1. Startup pays you to find good music–TechCrunch article

2. Should texting be limited in theaters?–Chattanooga Times Free-Press

3. How to leave Paris happy, not broke–CNN.com

4. Nashville Originals-Independent, locally-owned restaurants

Approximately 30 University of Tennessee Chattanooga students are starting the semester chillin’ at the Holiday Inn Days Inn. Of course, this is not by choice but because officials at UTC “overbooked” on-campus housing, according to the Chattanooga Times Free-Press article (8/5).

Officials notified 150 students its 2,801 beds were booked in late June. Overbooking is an “industry standard” according to Chuck Cantrell, assistant vice chancellor for university relations. He goes on to state one to two percent of students who have registered for on-campus housing will fail to show for their room; overbooking prevents an empty bed or a really large single room.

UTC will be providing the students with shuttle service from the Carter Street location to campus everyday. The same on-campus housing “rules” will allegedly apply in the hotel for the students. Officials and students are hoping the lack of housing will be resolved before too long; some students may opt for off-campus housing.

Now you have been briefed. How the hell do they expect to completely enforce the housing rules? I lived in the dorms at MTSU from 2002-04; rules were sort of not really enforced in the on-campus housing. Will UTC post a dorm mother drill sargeant RA right by the hotel room? An eco-related query: why don’t they walk to class from the dorm? I’ve been to Chatty many times and I walk everywhere in the downtown area, which is not far from UTC (see below map).

Save some gas and pollution, get some exercise–WALK if it is nice outside. Besides, traffic is not fun, especially in a shuttle. Everytime I used a shuttle or bus, I was always late.

And something slightly off topic: Why couldn’t MTSU do the same thing when 387 students from the Reynolds/Monahan/Schardt complex, which had an electricial fire, were displaced in October 2003? Instead, we were corralled like cattle into the Rec Center or forced to sleep on friends’ couches (which I chose).  Granted, there were 10 times more students displaced at MTSU than at UTC, but the Rec Center is not the place to send people. Try “overbooking” the dorms. The property claims were denied by the State of Tennessee Division of Claims because MTSU was “not responsible” for the electrical fire that started in their basement! Sorry, had to rant for a moment. As an alumnus, I get aggravated by MTSU’s bone-headedness sometimes. My donations at work, folks.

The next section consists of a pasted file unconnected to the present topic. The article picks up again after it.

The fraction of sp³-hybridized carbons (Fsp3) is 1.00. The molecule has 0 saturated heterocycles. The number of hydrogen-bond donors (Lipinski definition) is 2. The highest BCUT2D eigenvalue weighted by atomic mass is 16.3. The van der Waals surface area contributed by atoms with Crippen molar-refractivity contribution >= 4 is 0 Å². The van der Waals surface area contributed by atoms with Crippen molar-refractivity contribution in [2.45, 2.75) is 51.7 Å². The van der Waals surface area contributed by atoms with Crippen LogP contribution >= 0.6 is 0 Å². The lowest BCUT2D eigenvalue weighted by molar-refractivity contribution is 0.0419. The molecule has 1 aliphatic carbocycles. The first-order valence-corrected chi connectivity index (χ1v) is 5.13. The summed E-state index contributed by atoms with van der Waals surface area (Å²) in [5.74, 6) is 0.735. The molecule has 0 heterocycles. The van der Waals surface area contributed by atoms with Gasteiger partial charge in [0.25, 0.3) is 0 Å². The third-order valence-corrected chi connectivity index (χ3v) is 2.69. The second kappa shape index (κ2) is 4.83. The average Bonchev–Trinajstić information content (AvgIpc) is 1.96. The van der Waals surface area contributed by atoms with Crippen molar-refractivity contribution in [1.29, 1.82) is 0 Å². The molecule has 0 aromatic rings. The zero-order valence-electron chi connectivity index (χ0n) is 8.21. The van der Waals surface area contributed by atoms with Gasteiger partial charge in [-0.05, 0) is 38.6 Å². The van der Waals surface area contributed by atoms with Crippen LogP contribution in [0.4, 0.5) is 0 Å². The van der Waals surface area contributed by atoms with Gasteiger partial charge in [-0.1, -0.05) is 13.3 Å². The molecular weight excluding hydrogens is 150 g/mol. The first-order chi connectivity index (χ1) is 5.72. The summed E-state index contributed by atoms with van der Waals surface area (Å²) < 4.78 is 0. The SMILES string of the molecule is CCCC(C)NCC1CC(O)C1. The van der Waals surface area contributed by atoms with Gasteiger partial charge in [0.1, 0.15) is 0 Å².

In the spirit of “dorm-less” students, I’ve found the 2003 email I sent to friends & family when I was out of a place to stay. Read below if you wish. Yes, I know I mention driving to class below; it was a mile and a half from the place I was at to school, rather than the 0.8 mile for the Chatty situation.

Homelessness in America’s…college campuses?!

Homelessness is a concern here in the United States of America. There are many reasons an individual may become homeless: loss of job, bad luck, drug problems, or even house fires. But now the problem has spread to the college campus of Middle Tennessee State University.

387 students living in the Monohan Complex, a dormitory consisting of two-thirds male (Monohan and Schardt dorms) and one-third female (Reynolds), were evacuated from their living quarters at approximately 10:30 p.m. on Wednesday, October 8. The reason? An electrical fire had occured in the basement of Reynolds Hall around 10 p.m., causing the power to go out around 10:15 p.m. (credited to Kristin Hall, news editor of Sidelines). Students were evacuated and were told to relocate themselves for the night, whether it be with friends or family, or through one of the school’s temporary assignments (Rec Center, another dorm room, the James Union Building, a spare classroom).

At a meeting held by Sarah Sudak on Thursday, she informed the displaced students that the state fire marshal insisted the dormitory be shut down until the problem was fixed. So once again, these same 387 students were scrambling to be escorted to their very acrid smelling floor to retrieve enough essential belongings to get them through the weekend. The original hope was to be able to move back in the dorm on Monday, but a meeting was held today to inform the students that a second problem (emergency lights’ batteries were out and therefore a hazard) would have to be attended to before re-occupation. So it is another night of homelessness, albeit temporary, once again for the students.

For those of you who don’t know, I live in Reynolds Hall, third floor to be exact. I have been sleeping on my wonderful friend and co-worker Joe’s couch in his apartment three minutes from campus since Wednesday night. I am highly irate about this situation and I will be filing a complaint with the human resources department to demand reimbursement for the cleaning of my belongings (they smell terrible), the $35 worth of groceries that has now rotted in my fridge due to the power outtage, and hopefully the gas money I have had to burn up just driving from Sterling Gables Apartments to campus. I have used more gas driving back and forth to the school for class and those damn “informational” meetings than I did when I drove to work on Friday and Sunday. I love Joe and his roommates to death, they are very kind to allow me to stay with them, but the couch does not make up for a bed that I can strech out in and relax when I sleep.

The only thing left to do is wait, but I do have one lingering question that no one has asked and I wonder if the school would answer: This dorm just under went renovations that were finished this summer, so how the hell did this happen? Should there have been a thorough inspection of the builiding before students were allowed to move in August? I think so.